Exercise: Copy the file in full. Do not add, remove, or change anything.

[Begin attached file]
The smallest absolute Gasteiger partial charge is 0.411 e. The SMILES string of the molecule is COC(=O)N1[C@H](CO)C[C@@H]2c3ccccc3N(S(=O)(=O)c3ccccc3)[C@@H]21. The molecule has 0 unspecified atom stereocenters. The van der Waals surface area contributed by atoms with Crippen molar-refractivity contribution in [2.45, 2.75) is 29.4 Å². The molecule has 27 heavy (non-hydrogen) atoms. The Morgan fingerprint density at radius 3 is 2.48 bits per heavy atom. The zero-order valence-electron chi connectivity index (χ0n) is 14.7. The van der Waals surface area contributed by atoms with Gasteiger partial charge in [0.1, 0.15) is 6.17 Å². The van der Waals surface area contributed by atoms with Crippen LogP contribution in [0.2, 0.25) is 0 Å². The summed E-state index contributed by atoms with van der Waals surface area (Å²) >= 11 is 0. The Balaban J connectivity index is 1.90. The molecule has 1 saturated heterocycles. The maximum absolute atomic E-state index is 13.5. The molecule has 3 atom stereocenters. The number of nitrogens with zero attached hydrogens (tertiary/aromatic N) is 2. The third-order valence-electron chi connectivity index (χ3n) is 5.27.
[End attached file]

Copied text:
The smallest absolute Gasteiger partial charge is 0.411 e. The SMILES string of the molecule is COC(=O)N1[C@H](CO)C[C@@H]2c3ccccc3N(S(=O)(=O)c3ccccc3)[C@@H]21. The molecule has 0 unspecified atom stereocenters. The van der Waals surface area contributed by atoms with Crippen molar-refractivity contribution in [2.45, 2.75) is 29.4 Å². The molecule has 27 heavy (non-hydrogen) atoms. The Morgan fingerprint density at radius 3 is 2.48 bits per heavy atom. The zero-order valence-electron chi connectivity index (χ0n) is 14.7. The van der Waals surface area contributed by atoms with Gasteiger partial charge in [0.1, 0.15) is 6.17 Å². The van der Waals surface area contributed by atoms with Crippen LogP contribution in [0.2, 0.25) is 0 Å². The summed E-state index contributed by atoms with van der Waals surface area (Å²) >= 11 is 0. The Balaban J connectivity index is 1.90. The molecule has 1 saturated heterocycles. The maximum absolute atomic E-state index is 13.5. The molecule has 3 atom stereocenters. The number of nitrogens with zero attached hydrogens (tertiary/aromatic N) is 2. The third-order valence-electron chi connectivity index (χ3n) is 5.27.